Unlike other musicians, a singer can not quickly fix or mend their instrument if broken…because their instrument is their voice! That’s why it’s extremely important for singers to take good care of their voices in order to prevent injury. After all, we’re only born with one set of vocal cords and they’re irreplaceable!
Luckily, there are many things vocalists can do to help keep their voices in the best shape possible. One of the simplest and easiest ways singers can protect their voices is by performing vocal exercises before a concert or show. Vocal warm ups before a performance help to ensure the voice is primed and ready to function at its very best. Unfortunately, our vocal cords are easily susceptible to cracking, raspiness, and strain, especially if used often like singers do. Vocal warm ups are the key to preventing all that. As an added bonus, warming up your voice before a show will also improve the quality of your singing and ready your voice for intense use, ensuring that it’s at its peak from the very start.
New to vocal warm ups? Here are some vocal exercises that the team here at Scottsdale Music Academy uses before any performances or intense vocal use, including voice lessons.
- Lip Trills
One of the most basic vocal warm ups you can do is something called a lip trill. The purpose of a lip trill is to reduce vocal tension so that your vocal folds can expand more freely when singing. To perform a lip trill, simply place your lips loosely together, making sure your jaw, tongue, and lips are relaxed. Next, release a controlled, but steady stream of air. This will cause your lips to vibrate slightly. It’s important that you release your breath of air gently and not with too much force. Your lips will vibrate naturally if your mouth and lips are relaxed enough.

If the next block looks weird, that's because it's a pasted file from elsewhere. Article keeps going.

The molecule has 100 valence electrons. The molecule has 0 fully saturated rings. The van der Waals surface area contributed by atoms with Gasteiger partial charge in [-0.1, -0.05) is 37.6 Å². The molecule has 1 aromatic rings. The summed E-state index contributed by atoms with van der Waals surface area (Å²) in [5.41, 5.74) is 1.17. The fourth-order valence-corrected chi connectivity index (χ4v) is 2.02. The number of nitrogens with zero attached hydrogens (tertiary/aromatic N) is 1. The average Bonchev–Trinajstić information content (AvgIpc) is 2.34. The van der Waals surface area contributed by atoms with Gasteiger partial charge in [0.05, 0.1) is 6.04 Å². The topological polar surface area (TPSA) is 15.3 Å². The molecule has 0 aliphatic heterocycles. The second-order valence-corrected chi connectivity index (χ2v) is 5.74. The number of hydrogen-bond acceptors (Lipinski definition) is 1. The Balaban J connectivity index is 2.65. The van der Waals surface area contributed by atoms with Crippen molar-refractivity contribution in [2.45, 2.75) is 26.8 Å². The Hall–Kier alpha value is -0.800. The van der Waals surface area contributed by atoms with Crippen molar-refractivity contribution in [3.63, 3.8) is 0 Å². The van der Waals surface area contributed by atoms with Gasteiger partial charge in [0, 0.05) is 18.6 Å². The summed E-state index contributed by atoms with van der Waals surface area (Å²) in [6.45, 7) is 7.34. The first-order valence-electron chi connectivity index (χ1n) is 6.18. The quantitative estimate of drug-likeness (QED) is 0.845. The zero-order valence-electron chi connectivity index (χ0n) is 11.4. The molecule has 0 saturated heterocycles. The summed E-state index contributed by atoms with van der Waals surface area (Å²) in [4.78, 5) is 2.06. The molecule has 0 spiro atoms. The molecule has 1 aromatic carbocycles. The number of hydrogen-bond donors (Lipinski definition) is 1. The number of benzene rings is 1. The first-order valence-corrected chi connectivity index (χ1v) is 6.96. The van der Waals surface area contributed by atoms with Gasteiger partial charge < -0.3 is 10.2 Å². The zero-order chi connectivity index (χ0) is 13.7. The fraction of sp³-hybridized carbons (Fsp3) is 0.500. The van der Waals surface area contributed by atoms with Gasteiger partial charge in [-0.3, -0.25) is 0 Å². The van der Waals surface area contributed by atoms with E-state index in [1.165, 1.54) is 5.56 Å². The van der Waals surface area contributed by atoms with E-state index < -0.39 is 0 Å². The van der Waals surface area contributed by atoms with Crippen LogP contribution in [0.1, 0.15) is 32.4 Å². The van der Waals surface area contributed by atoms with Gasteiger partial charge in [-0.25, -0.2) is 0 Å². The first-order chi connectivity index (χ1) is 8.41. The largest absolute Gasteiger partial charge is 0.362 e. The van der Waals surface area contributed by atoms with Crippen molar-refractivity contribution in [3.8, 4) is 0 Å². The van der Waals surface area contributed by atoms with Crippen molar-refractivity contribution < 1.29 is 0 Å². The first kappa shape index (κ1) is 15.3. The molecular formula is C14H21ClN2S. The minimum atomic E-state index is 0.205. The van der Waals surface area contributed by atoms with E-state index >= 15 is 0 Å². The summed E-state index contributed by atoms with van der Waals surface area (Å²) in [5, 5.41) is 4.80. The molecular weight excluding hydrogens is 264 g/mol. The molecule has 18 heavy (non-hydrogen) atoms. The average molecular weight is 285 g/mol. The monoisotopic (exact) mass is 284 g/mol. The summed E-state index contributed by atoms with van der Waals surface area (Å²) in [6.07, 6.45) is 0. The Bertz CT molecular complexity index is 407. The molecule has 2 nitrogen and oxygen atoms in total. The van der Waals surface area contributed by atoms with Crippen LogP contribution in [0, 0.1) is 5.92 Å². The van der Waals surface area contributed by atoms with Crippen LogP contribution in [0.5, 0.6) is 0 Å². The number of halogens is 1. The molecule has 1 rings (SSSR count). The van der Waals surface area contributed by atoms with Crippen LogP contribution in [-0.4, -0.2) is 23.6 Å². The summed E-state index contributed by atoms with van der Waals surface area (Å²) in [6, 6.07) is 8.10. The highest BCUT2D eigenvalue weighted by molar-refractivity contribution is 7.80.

If you’re having difficulty with the warm up, it’s good to relax the muscles in your face by first rubbing your cheeks and jaw with your fingertips to loosen them up. Once you get the technique down, you can begin to practice this exercise with a variety of notes and pitches. This vocal warm up is good for loosening the lips to ensure good diction, reducing pressure on the vocal cords, and opening up the diaphragm.
- Octave Jumps
Don’t worry, this singing exercise doesn’t involve any physical jumping, only the musical kind. Although you won’t work up a sweat performing octave jumps, they are definitely a workout for your voice. Octave jumps involve singing short and quick notes (a style of singing known as staccato) starting from the lowest note in your vocal range then jumping to the same note three octaves above that one. Do this with different notes, moving up on the scale from one note to the next. This exercise helps you to be more attune to your pitch and is a great way to practice controlling your accuracy.
You might be thinking we’re trying to prank you right now, but humming is actually a very effective vocal warm up! Believe it or not, but humming allows the vocal cords to resonante freely, enabling them to stretch naturally without risk of injury. Like the name suggests, a humming warm up revolves around making a “hmmm” sound with your voice while keeping your mouth closed. This “hmm” sound will create a buzzing effect and the ease (or difficulty) of producing this sound is one of the best indicators of how the voice is functioning. As with the other vocal warm ups mentioned, this exercise is a great way to relax tight facial muscles and loosen stiff vocal cords.
To summarize, vocal warm ups are necessary to keep your voice healthy and in singing shape. Serious singers should make vocal warm ups a part of their singing routine, incorporating them into their pre-performance checklist and even their vocal lessons. For more vocal exercises and tips on all things singing related, be sure to contact us at Scottsdale Music Academy!